Head lice, though common, still make most parents, teachers, and health-care workers uneasy. The good news is that head lice usually do not cause any serious disease and can be treated fairly easily.
The common head louse is an insect which attaches itself to the scalp and feeds off of human blood. A louse is tiny and mobile and can be hard to spot, especially in individuals with thick hair. Lice lay eggs on the shafts of hair, and often it is these small white "nits" that are the first indication of an infestation.
Young school-aged children and their caregivers are at highest risk for developing head lice. Sharing of hats, hair brushes, and other hair-related items are often integral to spreading the infestation.
Lice spread through direct contact. They cannot jump or fly and therefore depend upon direct or indirect "head to head" contact. Lice can survive for short periods on clothing, hats, and hairbrushes, so these are often involved in the spread of infestations.
Lice and their eggs (nits) are visible to the naked eye. They can be variable in color, depending on how recently they have fed. Most frequently it is the nits which are seen, since they are static, round, and white and attached to the hair strands close to the scalp.
Although itching may be a sign of a lice infestation, most often individuals are asymptomatic. Keep in mind that although the only reliable sign of an infestation is the presence of a live louse or nymph (juvenile louse), the presence of nits may be a sign that there is or has been an active infestation. Some people develop an allergic response to the lice, and it is not uncommon to see evidence of inflammation on the neck or scalp.
For individuals who develop an allergic reaction to the lice, there is a risk for developing a bacterial infection due to skin breakdown and over-scratching. In these cases, antibiotics may be required to treat the skin infection. It's important to call the doctor if there is increased swelling, redness, and pain.
A true head lice infestation needs to be treated. If live lice are detected at any stage, notify a health-care professional and ask for advice about treatment options. Remember to also check the rest of the household contacts, because it is rare to find a single case of lice, given the ease of transmission.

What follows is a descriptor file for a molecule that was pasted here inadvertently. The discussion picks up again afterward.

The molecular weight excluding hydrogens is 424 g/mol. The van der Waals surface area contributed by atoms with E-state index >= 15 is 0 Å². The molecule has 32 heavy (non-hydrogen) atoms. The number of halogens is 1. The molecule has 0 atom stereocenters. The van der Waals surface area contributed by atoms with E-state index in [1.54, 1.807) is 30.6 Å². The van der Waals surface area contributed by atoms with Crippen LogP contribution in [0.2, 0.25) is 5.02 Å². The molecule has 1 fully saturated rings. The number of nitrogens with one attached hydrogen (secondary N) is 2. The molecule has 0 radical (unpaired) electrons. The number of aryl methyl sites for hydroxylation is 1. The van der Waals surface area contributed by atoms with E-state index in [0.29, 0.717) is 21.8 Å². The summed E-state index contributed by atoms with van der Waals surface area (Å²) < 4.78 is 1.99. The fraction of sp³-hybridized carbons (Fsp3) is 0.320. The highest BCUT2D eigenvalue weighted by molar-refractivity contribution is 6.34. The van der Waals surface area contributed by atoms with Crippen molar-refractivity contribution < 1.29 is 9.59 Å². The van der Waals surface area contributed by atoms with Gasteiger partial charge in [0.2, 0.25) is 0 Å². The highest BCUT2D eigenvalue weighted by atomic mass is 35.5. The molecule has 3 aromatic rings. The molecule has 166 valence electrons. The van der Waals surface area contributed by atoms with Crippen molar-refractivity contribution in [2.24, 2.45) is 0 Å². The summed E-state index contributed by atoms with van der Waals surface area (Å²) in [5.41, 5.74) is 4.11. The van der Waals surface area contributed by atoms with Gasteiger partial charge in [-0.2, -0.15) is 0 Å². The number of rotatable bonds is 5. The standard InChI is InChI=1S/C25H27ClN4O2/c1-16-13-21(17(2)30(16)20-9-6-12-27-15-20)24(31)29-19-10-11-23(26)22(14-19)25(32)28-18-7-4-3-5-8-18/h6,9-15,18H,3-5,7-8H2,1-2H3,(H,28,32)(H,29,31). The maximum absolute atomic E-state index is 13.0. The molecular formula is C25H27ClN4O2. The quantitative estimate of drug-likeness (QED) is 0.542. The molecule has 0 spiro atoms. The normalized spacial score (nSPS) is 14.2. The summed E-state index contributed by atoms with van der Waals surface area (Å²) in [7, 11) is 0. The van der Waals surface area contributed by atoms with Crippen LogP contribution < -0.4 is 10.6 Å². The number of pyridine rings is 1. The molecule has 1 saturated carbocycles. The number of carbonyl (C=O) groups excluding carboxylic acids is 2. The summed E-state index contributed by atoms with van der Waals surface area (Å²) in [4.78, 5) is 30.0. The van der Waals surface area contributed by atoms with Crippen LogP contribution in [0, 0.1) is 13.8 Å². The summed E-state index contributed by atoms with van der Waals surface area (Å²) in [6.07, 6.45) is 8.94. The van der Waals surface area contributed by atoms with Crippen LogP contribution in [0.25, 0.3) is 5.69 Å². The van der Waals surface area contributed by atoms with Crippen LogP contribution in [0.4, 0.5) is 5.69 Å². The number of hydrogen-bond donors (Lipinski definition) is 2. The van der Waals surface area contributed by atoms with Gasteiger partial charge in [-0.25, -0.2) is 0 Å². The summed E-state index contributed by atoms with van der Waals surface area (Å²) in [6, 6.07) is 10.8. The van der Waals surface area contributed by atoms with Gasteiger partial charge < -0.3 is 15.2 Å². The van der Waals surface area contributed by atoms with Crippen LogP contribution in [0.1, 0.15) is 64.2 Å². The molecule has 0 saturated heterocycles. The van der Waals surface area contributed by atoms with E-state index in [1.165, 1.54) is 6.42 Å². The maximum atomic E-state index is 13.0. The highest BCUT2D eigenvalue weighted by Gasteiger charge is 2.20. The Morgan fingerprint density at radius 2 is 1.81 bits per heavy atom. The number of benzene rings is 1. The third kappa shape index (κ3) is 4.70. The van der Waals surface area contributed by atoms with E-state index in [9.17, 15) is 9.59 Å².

Most topical lice treatments are available without a prescription; however, since some of the ingredients may not be recommended for small children, always discuss the options with a health-care professional. Generally, the topical shampoos have little effect on the nits, so these should be removed manually using a fine-toothed comb. Often, more than one application is needed to ensure complete eradication.
Try to wash all bedding and clothing possibly exposed to head lice. Though lice cannot survive long without feeding, it serves as another level of security that the lice have been eradicated. Though it is unnecessary to clean and bag all stuffed animals, it is probably wise to focus on the "favorite" bedtime companion.
There are a number of nonmedical remedies that have been used over the ages to treat lice infestations. Although there is little evidence that these are effective, many pediatricians recognize that there is no harm in trying them out. These include using barrier remedies, such as oil or mayonnaise, and vinegar. The mainstay of treatment remains those permethrin- or pyrethrin-based medical therapies such as Nix or Rid. Always discuss treatment options with a health-care professional.
Besides the shampoo treatments, using a fine-toothed comb is also recommended. This will remove nits and casings left behind. It is often a long, tedious process, but it will pay off in the end.
All children are at risk for head lice. It has nothing to do with one's hygiene, income, or other issues. Head lice have been around for thousands of years, and evidence of infestations have been found in ancient Egyptian tombs. As long as we remain social beings, head lice will continue to be around.
Head lice should not be considered a health hazard and do not spread disease. Therefore the American Academy of Pediatrics recommends that all healthy children with head lice should not be excluded from school. This flies in the face of many local school policies which exclude children from classes unless all nits have been removed.
Unfortunately, it is next to impossible to prevent all head lice infestations. Children tend to have significant opportunities for head-to-head contact. It is wise to remind children to avoid the sharing of hats, combs, and brushes and plan on checking the child's scalp regularly. The earlier the diagnosis, the easier the treatment.
IMAGES PROVIDED BY:
- Oxford Scientific
- CDC/ Dr. Dennis D. Juranek
- Glow Images
- Darlyne A. Muraawski / National Geographic
- Interactive Medical Media LLC
- Dr. P. Marazzi / Photo Researchers, Inc.
- Photo Researchers, Inc.
- IAN HOOTON/SCIENCE PHOTO LIBRARY
- Glow Images
- Peter Cade / Iconica
- Véronique Burger / Photo Researchers, Inc.
- George Bernard / Photo Researchers, Inc.
- BSIP / Phototake -- All rights reserved.
- American Academy of Pediatrics: "Head Lice: Clinical Report."